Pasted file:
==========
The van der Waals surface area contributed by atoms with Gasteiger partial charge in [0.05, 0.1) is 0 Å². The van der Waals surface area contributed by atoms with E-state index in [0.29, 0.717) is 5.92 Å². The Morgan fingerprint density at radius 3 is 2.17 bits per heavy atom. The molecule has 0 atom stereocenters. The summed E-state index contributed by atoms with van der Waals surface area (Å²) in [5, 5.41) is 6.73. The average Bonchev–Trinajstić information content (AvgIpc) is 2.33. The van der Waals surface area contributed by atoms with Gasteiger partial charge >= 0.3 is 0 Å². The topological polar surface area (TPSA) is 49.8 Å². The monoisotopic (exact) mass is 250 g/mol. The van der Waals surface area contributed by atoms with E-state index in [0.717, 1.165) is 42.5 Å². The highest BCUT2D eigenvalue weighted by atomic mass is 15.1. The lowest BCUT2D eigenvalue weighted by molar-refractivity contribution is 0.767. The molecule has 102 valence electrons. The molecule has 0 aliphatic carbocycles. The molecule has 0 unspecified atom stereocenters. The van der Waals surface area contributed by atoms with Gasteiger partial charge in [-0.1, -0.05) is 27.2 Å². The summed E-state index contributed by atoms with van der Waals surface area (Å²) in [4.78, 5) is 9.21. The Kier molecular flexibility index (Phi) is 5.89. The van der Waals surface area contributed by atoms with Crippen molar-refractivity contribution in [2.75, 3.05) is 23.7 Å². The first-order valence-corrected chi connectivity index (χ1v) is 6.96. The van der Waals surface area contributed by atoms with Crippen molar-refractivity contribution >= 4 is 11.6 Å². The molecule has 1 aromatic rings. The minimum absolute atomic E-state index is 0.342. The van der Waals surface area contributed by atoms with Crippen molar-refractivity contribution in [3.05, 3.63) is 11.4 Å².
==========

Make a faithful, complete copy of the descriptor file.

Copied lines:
The van der Waals surface area contributed by atoms with Gasteiger partial charge in [0.05, 0.1) is 0 Å². The van der Waals surface area contributed by atoms with E-state index in [0.29, 0.717) is 5.92 Å². The Morgan fingerprint density at radius 3 is 2.17 bits per heavy atom. The molecule has 0 atom stereocenters. The summed E-state index contributed by atoms with van der Waals surface area (Å²) in [5, 5.41) is 6.73. The average Bonchev–Trinajstić information content (AvgIpc) is 2.33. The van der Waals surface area contributed by atoms with Gasteiger partial charge >= 0.3 is 0 Å². The topological polar surface area (TPSA) is 49.8 Å². The monoisotopic (exact) mass is 250 g/mol. The van der Waals surface area contributed by atoms with E-state index in [0.717, 1.165) is 42.5 Å². The highest BCUT2D eigenvalue weighted by atomic mass is 15.1. The lowest BCUT2D eigenvalue weighted by molar-refractivity contribution is 0.767. The molecule has 102 valence electrons. The molecule has 0 aliphatic carbocycles. The molecule has 0 unspecified atom stereocenters. The van der Waals surface area contributed by atoms with Gasteiger partial charge in [-0.1, -0.05) is 27.2 Å². The summed E-state index contributed by atoms with van der Waals surface area (Å²) in [4.78, 5) is 9.21. The Kier molecular flexibility index (Phi) is 5.89. The van der Waals surface area contributed by atoms with Crippen molar-refractivity contribution in [2.75, 3.05) is 23.7 Å². The first-order valence-corrected chi connectivity index (χ1v) is 6.96. The van der Waals surface area contributed by atoms with Crippen molar-refractivity contribution >= 4 is 11.6 Å². The molecule has 1 aromatic rings. The minimum absolute atomic E-state index is 0.342. The van der Waals surface area contributed by atoms with Crippen molar-refractivity contribution in [3.05, 3.63) is 11.4 Å².